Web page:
NO initiates and maintains Vasodilation

NO initiates and maintains vasodilation through a cascade of biological events that culminate in the relaxation of smooth muscle cells that line arteries, veins, lymphatics.  While somewhat complex, the sequence of biological events that are triggered by NO is described below: 

Step 1. NO gas released from nitrosothiols in hemoglobin or from endothelial cells diffuses into smooth muscle cells that line small blood vessels. 

Step 2.Once inside the smooth muscle cell, NO binds to an enzyme, called guanylate cyclase (GC) and this binding results in GC activation.  

Step 3. Activated GC is able to cleave two phosphate groups from another compound called guanosine triphosphate (GTP). This results in the formation of cyclic guanosine monophosphate (cGMP) that is used to phosphorylate (Phosphorylation is the addition of a phosphate group) proteins, including the smooth muscle contractile protein called myosin.

Step 4.  Once phosphorylated, smooth muscle cell myosin relaxes, resulting in dilation of the vessel that was originally exposed to NO.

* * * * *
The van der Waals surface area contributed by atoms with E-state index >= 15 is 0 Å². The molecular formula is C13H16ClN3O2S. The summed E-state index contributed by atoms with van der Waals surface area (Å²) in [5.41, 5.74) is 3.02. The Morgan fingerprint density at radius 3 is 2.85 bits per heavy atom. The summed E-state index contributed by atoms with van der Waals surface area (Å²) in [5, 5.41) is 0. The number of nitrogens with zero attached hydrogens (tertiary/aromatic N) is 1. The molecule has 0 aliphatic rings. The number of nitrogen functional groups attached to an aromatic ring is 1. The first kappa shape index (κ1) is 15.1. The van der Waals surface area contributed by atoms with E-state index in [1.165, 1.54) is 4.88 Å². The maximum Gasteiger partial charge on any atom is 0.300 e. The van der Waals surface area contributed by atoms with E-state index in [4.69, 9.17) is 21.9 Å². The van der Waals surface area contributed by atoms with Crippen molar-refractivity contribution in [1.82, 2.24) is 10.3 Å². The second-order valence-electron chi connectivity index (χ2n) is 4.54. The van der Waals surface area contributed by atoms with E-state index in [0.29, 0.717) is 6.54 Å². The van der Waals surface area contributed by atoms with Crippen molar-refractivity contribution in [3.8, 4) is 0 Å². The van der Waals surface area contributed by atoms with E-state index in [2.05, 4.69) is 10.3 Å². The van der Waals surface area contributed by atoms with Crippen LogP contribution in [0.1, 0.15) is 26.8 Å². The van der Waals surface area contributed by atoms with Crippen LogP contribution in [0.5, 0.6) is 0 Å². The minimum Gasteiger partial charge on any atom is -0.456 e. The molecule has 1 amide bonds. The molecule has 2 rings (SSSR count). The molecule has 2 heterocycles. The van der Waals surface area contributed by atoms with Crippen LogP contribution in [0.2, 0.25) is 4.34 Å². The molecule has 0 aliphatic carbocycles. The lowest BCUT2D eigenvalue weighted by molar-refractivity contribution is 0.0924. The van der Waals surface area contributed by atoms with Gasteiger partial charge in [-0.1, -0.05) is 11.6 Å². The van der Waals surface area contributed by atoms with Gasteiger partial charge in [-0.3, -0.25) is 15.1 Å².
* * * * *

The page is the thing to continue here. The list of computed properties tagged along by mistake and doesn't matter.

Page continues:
This vasodilation continues until a phosphatase enzyme dissociates the phosphate from myosin (which may be delayed by Viagra).  Since vasodilation through NO only occurs when there is GC able to bind NO, additional NO, is sequestered for future use as a nitrosothiol, including those found in hemoglobin.


 NO influences neurotransmission and mediates pain

NO has both a direct and indirect influence on neurotransmission.  NO, by affecting cGMP, allows phosphorylation of ion channels, especially potassium channels necessary for normal transmission of nerve signals. NO also increases blood flow. This allows sufficient oxygen and glucose to be transported to nerve cells, positively affecting ATP production and, in turn, potassium/sodium homeostasis essential for neurotransmission. Increases in blood flow may also allow the oxygen dependent isoform, bNOS, to produce more NO. 

In addition to improving neurotransmission, NO functions to reduce pain.  No reduces pain directly by increasing cGMP (the mechanism by which opioids work), and indirectly by increasing circulation to restore normal membrane potential and reduce pressure on nerves due to localized edema. 


 NO is important in the process wound healing and tissue repair